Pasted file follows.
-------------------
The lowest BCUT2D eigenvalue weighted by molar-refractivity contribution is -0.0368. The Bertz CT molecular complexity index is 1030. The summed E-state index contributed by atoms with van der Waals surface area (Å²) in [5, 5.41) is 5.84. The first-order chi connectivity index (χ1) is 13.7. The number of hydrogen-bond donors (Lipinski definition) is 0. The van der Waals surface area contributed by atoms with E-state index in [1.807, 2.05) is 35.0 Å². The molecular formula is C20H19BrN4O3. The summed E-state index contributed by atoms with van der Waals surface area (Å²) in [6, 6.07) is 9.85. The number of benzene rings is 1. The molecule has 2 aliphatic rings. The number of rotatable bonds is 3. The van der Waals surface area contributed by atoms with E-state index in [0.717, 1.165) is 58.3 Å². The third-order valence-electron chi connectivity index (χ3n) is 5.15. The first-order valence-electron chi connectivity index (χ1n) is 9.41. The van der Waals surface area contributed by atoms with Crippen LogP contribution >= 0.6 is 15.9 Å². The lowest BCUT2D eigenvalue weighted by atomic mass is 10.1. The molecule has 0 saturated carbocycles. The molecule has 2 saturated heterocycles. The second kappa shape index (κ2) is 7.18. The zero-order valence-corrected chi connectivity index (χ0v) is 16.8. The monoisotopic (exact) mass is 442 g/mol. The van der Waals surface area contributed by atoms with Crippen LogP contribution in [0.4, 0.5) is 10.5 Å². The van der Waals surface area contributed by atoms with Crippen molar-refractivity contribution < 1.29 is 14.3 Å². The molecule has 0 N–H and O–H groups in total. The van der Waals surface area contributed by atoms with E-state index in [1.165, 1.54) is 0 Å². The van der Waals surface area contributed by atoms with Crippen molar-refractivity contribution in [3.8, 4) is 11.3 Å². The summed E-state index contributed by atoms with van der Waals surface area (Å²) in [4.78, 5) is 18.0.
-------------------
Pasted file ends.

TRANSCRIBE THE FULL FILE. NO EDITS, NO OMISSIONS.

The lowest BCUT2D eigenvalue weighted by molar-refractivity contribution is -0.0368. The Bertz CT molecular complexity index is 1030. The summed E-state index contributed by atoms with van der Waals surface area (Å²) in [5, 5.41) is 5.84. The first-order chi connectivity index (χ1) is 13.7. The number of hydrogen-bond donors (Lipinski definition) is 0. The van der Waals surface area contributed by atoms with E-state index in [1.807, 2.05) is 35.0 Å². The molecular formula is C20H19BrN4O3. The summed E-state index contributed by atoms with van der Waals surface area (Å²) in [6, 6.07) is 9.85. The number of benzene rings is 1. The molecule has 2 aliphatic rings. The number of rotatable bonds is 3. The van der Waals surface area contributed by atoms with E-state index in [0.717, 1.165) is 58.3 Å². The third-order valence-electron chi connectivity index (χ3n) is 5.15. The first-order valence-electron chi connectivity index (χ1n) is 9.41. The van der Waals surface area contributed by atoms with Crippen LogP contribution >= 0.6 is 15.9 Å². The lowest BCUT2D eigenvalue weighted by atomic mass is 10.1. The molecule has 0 saturated carbocycles. The molecule has 2 saturated heterocycles. The second kappa shape index (κ2) is 7.18. The zero-order valence-corrected chi connectivity index (χ0v) is 16.8. The monoisotopic (exact) mass is 442 g/mol. The van der Waals surface area contributed by atoms with Crippen LogP contribution in [0.4, 0.5) is 10.5 Å². The van der Waals surface area contributed by atoms with Crippen molar-refractivity contribution < 1.29 is 14.3 Å². The molecule has 0 N–H and O–H groups in total. The van der Waals surface area contributed by atoms with E-state index in [1.165, 1.54) is 0 Å². The van der Waals surface area contributed by atoms with Crippen molar-refractivity contribution in [3.8, 4) is 11.3 Å². The summed E-state index contributed by atoms with van der Waals surface area (Å²) in [4.78, 5) is 18.0.